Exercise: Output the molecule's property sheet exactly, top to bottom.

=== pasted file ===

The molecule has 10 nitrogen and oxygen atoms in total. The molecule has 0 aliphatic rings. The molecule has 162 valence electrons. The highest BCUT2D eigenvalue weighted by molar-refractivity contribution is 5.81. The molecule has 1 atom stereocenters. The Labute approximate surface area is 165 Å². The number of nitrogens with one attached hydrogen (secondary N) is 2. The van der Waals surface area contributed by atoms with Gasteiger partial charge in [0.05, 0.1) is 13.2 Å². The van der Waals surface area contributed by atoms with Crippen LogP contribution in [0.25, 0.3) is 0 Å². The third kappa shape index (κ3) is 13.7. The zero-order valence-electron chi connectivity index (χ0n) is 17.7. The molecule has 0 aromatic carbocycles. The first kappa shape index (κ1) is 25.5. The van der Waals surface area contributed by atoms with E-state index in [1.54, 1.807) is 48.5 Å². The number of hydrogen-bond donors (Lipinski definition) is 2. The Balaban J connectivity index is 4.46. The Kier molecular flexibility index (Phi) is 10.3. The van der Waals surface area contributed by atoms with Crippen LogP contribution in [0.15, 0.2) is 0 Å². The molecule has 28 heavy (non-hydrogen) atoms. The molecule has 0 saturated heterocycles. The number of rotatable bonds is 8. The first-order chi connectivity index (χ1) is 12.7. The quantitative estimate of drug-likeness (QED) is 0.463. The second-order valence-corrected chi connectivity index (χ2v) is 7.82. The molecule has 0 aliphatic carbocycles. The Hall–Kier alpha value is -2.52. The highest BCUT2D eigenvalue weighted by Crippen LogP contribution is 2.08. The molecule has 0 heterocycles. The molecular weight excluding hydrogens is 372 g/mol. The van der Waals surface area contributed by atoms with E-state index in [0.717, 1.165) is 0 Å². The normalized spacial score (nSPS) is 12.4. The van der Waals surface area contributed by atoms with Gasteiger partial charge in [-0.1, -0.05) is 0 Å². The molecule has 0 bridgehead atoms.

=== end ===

The molecule has 10 nitrogen and oxygen atoms in total. The molecule has 0 aliphatic rings. The molecule has 162 valence electrons. The highest BCUT2D eigenvalue weighted by molar-refractivity contribution is 5.81. The molecule has 1 atom stereocenters. The Labute approximate surface area is 165 Å². The number of nitrogens with one attached hydrogen (secondary N) is 2. The van der Waals surface area contributed by atoms with Gasteiger partial charge in [0.05, 0.1) is 13.2 Å². The van der Waals surface area contributed by atoms with Crippen LogP contribution in [0.25, 0.3) is 0 Å². The third kappa shape index (κ3) is 13.7. The zero-order valence-electron chi connectivity index (χ0n) is 17.7. The molecule has 0 aromatic carbocycles. The first kappa shape index (κ1) is 25.5. The van der Waals surface area contributed by atoms with E-state index in [1.54, 1.807) is 48.5 Å². The number of hydrogen-bond donors (Lipinski definition) is 2. The Balaban J connectivity index is 4.46. The Kier molecular flexibility index (Phi) is 10.3. The van der Waals surface area contributed by atoms with Crippen LogP contribution in [0.15, 0.2) is 0 Å². The molecule has 28 heavy (non-hydrogen) atoms. The molecule has 0 saturated heterocycles. The number of rotatable bonds is 8. The first-order chi connectivity index (χ1) is 12.7. The quantitative estimate of drug-likeness (QED) is 0.463. The second-order valence-corrected chi connectivity index (χ2v) is 7.82. The molecule has 0 aliphatic carbocycles. The Hall–Kier alpha value is -2.52. The highest BCUT2D eigenvalue weighted by Crippen LogP contribution is 2.08. The molecule has 0 heterocycles. The molecular weight excluding hydrogens is 372 g/mol. The van der Waals surface area contributed by atoms with E-state index in [0.717, 1.165) is 0 Å². The normalized spacial score (nSPS) is 12.4. The van der Waals surface area contributed by atoms with Gasteiger partial charge in [-0.1, -0.05) is 0 Å². The molecule has 0 bridgehead atoms.